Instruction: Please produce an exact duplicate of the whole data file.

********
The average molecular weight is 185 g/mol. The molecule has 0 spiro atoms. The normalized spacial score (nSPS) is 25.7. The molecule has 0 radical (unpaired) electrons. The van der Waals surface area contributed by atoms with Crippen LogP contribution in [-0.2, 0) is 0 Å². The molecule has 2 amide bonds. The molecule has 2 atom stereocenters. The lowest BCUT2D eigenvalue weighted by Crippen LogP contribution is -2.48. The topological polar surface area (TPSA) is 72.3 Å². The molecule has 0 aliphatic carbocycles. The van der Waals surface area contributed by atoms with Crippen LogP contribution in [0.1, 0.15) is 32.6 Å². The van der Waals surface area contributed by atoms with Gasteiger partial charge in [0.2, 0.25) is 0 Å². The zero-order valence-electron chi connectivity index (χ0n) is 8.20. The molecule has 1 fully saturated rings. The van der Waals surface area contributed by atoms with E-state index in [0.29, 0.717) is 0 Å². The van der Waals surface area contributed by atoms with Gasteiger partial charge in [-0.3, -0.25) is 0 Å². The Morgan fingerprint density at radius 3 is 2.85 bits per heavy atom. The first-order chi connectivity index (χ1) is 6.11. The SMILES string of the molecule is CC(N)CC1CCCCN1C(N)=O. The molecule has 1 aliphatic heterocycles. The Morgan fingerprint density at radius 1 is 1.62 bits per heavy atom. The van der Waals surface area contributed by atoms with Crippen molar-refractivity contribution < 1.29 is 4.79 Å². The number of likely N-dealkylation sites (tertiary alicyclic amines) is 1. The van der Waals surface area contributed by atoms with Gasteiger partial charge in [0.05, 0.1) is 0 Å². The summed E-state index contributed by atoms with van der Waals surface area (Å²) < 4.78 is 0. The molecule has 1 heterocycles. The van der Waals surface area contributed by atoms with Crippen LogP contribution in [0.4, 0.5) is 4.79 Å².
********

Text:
The average molecular weight is 185 g/mol. The molecule has 0 spiro atoms. The normalized spacial score (nSPS) is 25.7. The molecule has 0 radical (unpaired) electrons. The van der Waals surface area contributed by atoms with Crippen LogP contribution in [-0.2, 0) is 0 Å². The molecule has 2 amide bonds. The molecule has 2 atom stereocenters. The lowest BCUT2D eigenvalue weighted by Crippen LogP contribution is -2.48. The topological polar surface area (TPSA) is 72.3 Å². The molecule has 0 aliphatic carbocycles. The van der Waals surface area contributed by atoms with Crippen LogP contribution in [0.1, 0.15) is 32.6 Å². The van der Waals surface area contributed by atoms with Gasteiger partial charge in [0.2, 0.25) is 0 Å². The zero-order valence-electron chi connectivity index (χ0n) is 8.20. The molecule has 1 fully saturated rings. The van der Waals surface area contributed by atoms with E-state index in [0.29, 0.717) is 0 Å². The van der Waals surface area contributed by atoms with Gasteiger partial charge in [-0.3, -0.25) is 0 Å². The Morgan fingerprint density at radius 3 is 2.85 bits per heavy atom. The first-order chi connectivity index (χ1) is 6.11. The SMILES string of the molecule is CC(N)CC1CCCCN1C(N)=O. The molecule has 1 aliphatic heterocycles. The Morgan fingerprint density at radius 1 is 1.62 bits per heavy atom. The van der Waals surface area contributed by atoms with Crippen molar-refractivity contribution < 1.29 is 4.79 Å². The number of likely N-dealkylation sites (tertiary alicyclic amines) is 1. The van der Waals surface area contributed by atoms with Gasteiger partial charge in [0.05, 0.1) is 0 Å². The summed E-state index contributed by atoms with van der Waals surface area (Å²) < 4.78 is 0. The molecule has 1 heterocycles. The van der Waals surface area contributed by atoms with Crippen LogP contribution in [0.4, 0.5) is 4.79 Å².